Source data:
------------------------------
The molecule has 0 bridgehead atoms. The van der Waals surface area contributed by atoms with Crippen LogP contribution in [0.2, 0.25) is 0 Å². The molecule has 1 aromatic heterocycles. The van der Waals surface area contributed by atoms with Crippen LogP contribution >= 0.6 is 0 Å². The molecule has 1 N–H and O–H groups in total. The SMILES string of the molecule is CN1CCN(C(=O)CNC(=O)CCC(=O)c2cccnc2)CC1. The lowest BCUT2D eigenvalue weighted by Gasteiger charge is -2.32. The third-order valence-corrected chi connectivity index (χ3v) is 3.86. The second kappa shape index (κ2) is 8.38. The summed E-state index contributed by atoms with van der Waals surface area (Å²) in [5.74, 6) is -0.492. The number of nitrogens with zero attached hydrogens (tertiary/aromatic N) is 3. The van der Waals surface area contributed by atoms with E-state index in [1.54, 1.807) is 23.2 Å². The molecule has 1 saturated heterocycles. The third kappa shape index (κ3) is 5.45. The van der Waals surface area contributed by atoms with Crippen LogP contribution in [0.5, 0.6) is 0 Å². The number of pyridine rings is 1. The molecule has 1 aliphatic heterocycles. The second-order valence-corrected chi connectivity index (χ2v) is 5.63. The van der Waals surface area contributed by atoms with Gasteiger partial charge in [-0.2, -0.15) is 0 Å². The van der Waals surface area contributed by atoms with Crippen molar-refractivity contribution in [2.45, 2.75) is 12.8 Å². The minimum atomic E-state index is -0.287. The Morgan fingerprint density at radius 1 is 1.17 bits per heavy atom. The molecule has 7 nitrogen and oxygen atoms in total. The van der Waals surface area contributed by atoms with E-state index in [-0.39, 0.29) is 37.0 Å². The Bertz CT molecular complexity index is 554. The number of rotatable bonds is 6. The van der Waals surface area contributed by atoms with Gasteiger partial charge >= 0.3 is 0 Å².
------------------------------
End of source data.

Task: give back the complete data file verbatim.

The molecule has 0 bridgehead atoms. The van der Waals surface area contributed by atoms with Crippen LogP contribution in [0.2, 0.25) is 0 Å². The molecule has 1 aromatic heterocycles. The van der Waals surface area contributed by atoms with Crippen LogP contribution >= 0.6 is 0 Å². The molecule has 1 N–H and O–H groups in total. The SMILES string of the molecule is CN1CCN(C(=O)CNC(=O)CCC(=O)c2cccnc2)CC1. The lowest BCUT2D eigenvalue weighted by Gasteiger charge is -2.32. The third-order valence-corrected chi connectivity index (χ3v) is 3.86. The second kappa shape index (κ2) is 8.38. The summed E-state index contributed by atoms with van der Waals surface area (Å²) in [5.74, 6) is -0.492. The number of nitrogens with zero attached hydrogens (tertiary/aromatic N) is 3. The van der Waals surface area contributed by atoms with E-state index in [1.54, 1.807) is 23.2 Å². The molecule has 1 saturated heterocycles. The third kappa shape index (κ3) is 5.45. The van der Waals surface area contributed by atoms with Crippen LogP contribution in [0.5, 0.6) is 0 Å². The number of pyridine rings is 1. The molecule has 1 aliphatic heterocycles. The second-order valence-corrected chi connectivity index (χ2v) is 5.63. The van der Waals surface area contributed by atoms with Gasteiger partial charge in [-0.2, -0.15) is 0 Å². The van der Waals surface area contributed by atoms with Crippen molar-refractivity contribution in [2.45, 2.75) is 12.8 Å². The minimum atomic E-state index is -0.287. The Morgan fingerprint density at radius 1 is 1.17 bits per heavy atom. The molecule has 7 nitrogen and oxygen atoms in total. The van der Waals surface area contributed by atoms with E-state index in [-0.39, 0.29) is 37.0 Å². The Bertz CT molecular complexity index is 554. The number of rotatable bonds is 6. The van der Waals surface area contributed by atoms with Gasteiger partial charge >= 0.3 is 0 Å².